“The increase will make our student base represent 40 per cent of students enrolled in higher education/tertiary education system of the country,” said D K Choudhry, IGNOU Pro Vice-Chancellor.

At present, there are 18 lakh students who have enrolled with the open university, representing 17.5 per cent of the students pursuing higher education in India.

To boost its student intake, IGNOU has notified two more regional centres at Aligarh and Varanasi.

Lucknow already has a regional centre and Varanasi has a sub-centre at Benaras Hindu University’s (BHU) campus.

The university has notified to convert the Varansi sub-centre into a regional centre.

“We met BHU V-C Panjab Singh who has assured to give land for the centre at BHU’s South Campus in Barkaccha. If things turn out as planned, the Varanasi regional centre will start functioning at the campus in two years time,” Choudhry added.

The Varanasi regional centre will coordinate all the study centres in the state’s 16 eastern districts.

Efforts are underway to set up study centres at Chandauli, Mau and Maharajganj, the only three districts of eastern UP, which have no study centres, Choudhry said.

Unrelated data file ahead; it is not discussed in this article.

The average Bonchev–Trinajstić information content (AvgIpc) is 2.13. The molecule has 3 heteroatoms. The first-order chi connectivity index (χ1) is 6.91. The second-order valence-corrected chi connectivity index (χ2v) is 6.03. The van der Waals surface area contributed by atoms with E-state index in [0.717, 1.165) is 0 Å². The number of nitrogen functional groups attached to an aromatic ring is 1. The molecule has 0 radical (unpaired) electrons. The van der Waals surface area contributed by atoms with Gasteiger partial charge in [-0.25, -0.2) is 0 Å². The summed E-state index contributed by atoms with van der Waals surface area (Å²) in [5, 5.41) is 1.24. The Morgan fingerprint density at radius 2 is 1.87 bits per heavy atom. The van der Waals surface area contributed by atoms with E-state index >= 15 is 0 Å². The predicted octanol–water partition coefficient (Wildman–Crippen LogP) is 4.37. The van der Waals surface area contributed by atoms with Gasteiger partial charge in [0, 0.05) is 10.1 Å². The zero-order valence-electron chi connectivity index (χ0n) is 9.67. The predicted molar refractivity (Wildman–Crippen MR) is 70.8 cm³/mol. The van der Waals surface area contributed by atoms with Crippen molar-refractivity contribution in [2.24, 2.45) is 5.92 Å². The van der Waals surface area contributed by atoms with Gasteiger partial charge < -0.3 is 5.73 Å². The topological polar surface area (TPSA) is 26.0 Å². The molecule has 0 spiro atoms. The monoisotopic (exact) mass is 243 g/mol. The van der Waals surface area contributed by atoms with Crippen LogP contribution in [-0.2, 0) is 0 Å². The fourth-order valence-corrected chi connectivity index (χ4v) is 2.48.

He added there are plans to introduce some new courses, including a course in sports medicine and sports psychology that have been proposed by the Kolkata regional centre.

Besides, a proposal by the Varanasi centre to start a course in poultry science and technology is also under consideration.

“If the course in poultry science and technology takes off, we will ensure that it comprehensively covers various aspects of bird flu,” Choudhry said.

About IGNOU:




About MBA entrance tests
Chronicle Editor @ Feb 16, 2008

Excerpts from the article:

    Take your pick 
    18 Feb 2008, 0545 hrs ISTYour browser may not support display of this image.,Your browser may not support display of this image.TNN


In addition to the CAT and CET, there are a host of management entrance tests that students can consider. Jayanti Ghose walks you through the choices.  
An MBA is among the most coveted professional qualifications today, in India and the world. It translates into varied employment opportunities, scope for advancement to the top positions in industry, lucrative salaries (when the MBA is from a premier business school), and allows flexibility for changing tracks, either when one is tired of being in one industry or organisation or when economic upheavals lead to growth in another sector or organisation.  
Admission into an MBA is a competitive process, involving a written test, group discussion and a personal interview. Most MBA programmes are open to all graduates and the written test tends to focus on assessment of skills important for studying management, but not giving much of an edge to graduates of any one discipline.